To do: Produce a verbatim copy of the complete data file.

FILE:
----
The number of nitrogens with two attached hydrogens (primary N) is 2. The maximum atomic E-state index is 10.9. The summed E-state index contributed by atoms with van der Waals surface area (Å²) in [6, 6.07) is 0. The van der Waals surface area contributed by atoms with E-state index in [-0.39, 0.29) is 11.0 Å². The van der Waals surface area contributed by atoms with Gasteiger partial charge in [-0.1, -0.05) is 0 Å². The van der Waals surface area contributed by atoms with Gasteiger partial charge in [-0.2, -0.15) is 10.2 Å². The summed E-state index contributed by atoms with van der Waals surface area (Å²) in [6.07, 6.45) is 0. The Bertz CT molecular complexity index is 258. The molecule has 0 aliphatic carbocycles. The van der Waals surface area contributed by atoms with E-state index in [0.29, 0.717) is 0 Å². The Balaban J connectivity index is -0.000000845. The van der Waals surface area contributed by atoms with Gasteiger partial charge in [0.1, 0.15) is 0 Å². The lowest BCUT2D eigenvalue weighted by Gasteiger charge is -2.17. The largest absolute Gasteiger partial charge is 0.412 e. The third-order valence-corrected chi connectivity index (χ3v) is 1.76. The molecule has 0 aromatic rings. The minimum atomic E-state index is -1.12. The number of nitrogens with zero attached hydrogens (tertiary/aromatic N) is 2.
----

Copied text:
The number of nitrogens with two attached hydrogens (primary N) is 2. The maximum atomic E-state index is 10.9. The summed E-state index contributed by atoms with van der Waals surface area (Å²) in [6, 6.07) is 0. The van der Waals surface area contributed by atoms with E-state index in [-0.39, 0.29) is 11.0 Å². The van der Waals surface area contributed by atoms with Gasteiger partial charge in [-0.1, -0.05) is 0 Å². The van der Waals surface area contributed by atoms with Gasteiger partial charge in [-0.2, -0.15) is 10.2 Å². The summed E-state index contributed by atoms with van der Waals surface area (Å²) in [6.07, 6.45) is 0. The Bertz CT molecular complexity index is 258. The molecule has 0 aliphatic carbocycles. The van der Waals surface area contributed by atoms with E-state index in [0.29, 0.717) is 0 Å². The Balaban J connectivity index is -0.000000845. The van der Waals surface area contributed by atoms with Gasteiger partial charge in [0.1, 0.15) is 0 Å². The lowest BCUT2D eigenvalue weighted by Gasteiger charge is -2.17. The largest absolute Gasteiger partial charge is 0.412 e. The third-order valence-corrected chi connectivity index (χ3v) is 1.76. The molecule has 0 aromatic rings. The minimum atomic E-state index is -1.12. The number of nitrogens with zero attached hydrogens (tertiary/aromatic N) is 2.